ANALYSIS / Netanyahu Speech: Soft Words and Hardline Positions

Netanyahu's central aim at Bar-Ilan University was to win widespread public support among Israelis.

The central aim of Prime Minister Benjamin Netanyahu's speech at Bar-Ilan University on Sunday was to win him widespread public support among Israelis. The positions he laid out at the Begin-Sadat Center match those the polls show to be mainstream Jewish opinion: support for the concept of a Palestinian state, without defining its borders; the demand for Palestinians to recognize Israel as a Jewish state; demilitarization to will prevent rockets raining down on Tel Aviv and nearby Ben-Gurion Airport; and a positive, if not overly passionate, attitude toward the settlements and their residents.

Netanyahu stressed in his speech that he is acting for national unity and in the name of coalescence. He constructed it thus to deflect criticism from political extremes, among them those who would accuse him of betraying his principles.

The speech comes after years of a prime minister who was once the most profound opponent of a Palestinian state and who ultimately changed his stripes.

The public praise Netanyahu lavished on the settlers and the allusion to continued construction in the settlements will not mollify the right.

Nevertheless, Netanyahu did not make any tangible concessions in his speech, nor pose any threat to his coalition. All he did was provide some inflammatory copy for the media.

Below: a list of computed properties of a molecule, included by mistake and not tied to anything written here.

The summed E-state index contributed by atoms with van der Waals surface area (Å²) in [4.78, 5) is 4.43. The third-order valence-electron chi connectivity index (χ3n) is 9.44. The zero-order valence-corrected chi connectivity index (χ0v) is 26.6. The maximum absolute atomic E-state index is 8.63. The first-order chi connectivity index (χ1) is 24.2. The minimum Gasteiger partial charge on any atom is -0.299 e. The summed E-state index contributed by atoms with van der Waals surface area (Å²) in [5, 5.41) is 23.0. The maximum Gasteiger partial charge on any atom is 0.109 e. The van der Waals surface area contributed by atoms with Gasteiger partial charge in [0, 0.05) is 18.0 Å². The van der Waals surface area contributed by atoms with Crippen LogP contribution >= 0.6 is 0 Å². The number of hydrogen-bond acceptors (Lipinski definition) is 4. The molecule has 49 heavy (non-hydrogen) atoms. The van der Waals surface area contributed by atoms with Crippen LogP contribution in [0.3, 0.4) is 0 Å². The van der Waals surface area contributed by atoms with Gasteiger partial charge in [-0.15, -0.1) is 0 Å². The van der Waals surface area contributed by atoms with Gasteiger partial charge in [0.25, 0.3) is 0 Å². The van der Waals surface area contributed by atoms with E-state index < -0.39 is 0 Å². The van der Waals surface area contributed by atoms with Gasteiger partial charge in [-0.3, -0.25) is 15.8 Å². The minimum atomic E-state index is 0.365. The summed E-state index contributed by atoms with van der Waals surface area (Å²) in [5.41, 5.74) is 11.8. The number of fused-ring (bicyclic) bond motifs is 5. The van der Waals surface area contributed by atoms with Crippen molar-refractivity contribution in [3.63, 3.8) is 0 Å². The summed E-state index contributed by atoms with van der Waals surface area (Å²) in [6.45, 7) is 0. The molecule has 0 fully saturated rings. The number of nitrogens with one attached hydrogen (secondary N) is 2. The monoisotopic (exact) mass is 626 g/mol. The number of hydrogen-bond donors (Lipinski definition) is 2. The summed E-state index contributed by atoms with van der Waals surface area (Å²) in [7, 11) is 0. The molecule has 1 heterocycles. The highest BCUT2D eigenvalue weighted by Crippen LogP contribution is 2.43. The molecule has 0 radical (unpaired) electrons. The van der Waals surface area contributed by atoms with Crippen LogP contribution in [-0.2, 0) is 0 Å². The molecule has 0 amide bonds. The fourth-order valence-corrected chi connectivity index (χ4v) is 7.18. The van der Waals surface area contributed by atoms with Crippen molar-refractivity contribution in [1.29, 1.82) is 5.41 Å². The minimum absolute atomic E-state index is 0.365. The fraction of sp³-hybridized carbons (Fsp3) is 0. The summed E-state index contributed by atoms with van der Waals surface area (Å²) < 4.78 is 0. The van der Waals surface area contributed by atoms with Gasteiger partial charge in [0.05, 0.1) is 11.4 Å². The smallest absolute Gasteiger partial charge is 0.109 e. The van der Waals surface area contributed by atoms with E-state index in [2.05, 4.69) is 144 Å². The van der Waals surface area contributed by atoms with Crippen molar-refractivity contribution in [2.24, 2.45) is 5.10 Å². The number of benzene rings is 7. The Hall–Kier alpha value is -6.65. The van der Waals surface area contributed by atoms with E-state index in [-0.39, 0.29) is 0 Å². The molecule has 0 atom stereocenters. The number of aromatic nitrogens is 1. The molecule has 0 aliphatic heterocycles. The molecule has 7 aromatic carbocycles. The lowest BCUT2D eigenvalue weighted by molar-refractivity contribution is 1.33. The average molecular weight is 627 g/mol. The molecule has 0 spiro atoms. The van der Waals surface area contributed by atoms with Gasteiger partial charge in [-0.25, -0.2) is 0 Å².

The Left will fixate on the practical difficulties that could keep Netanyahu's offer from actually materializing: his demand from the Palestinian Authority to annihilate Hamas in Gaza; his insistence that the Palestinians recognize Israel as a Jewish state; and the stipulation that all Palestinian refugees be given asylum outside Israel's borders.

To the Palestinians, these positions are not even worthy of discussion, and the Left will argue that while Netanyahu is trying to show regal flexibility, he is in fact placing the bar so high as to disallow an agreement, thus perpetuating the status quo.

Rightists will argue that Netanyahu is a twig that will snap under even the slightest pressure from U.S. President Barack Obama. The Left, meanwhile, will point out that Netanyahu wasted three months before coming out with these obiously predictable statements, bringing about unnecessary strain in Israel-U.S. relations.

But Obama will have the final word. The main principles of Netanyahu's speech were known to the American administration, its officials were less than enthused with them and did not expect the speech to jumpstart diplomatic efforts. Now we must see how the boss in Washington will react. Will he praise Netanyahu, or ask for "more?"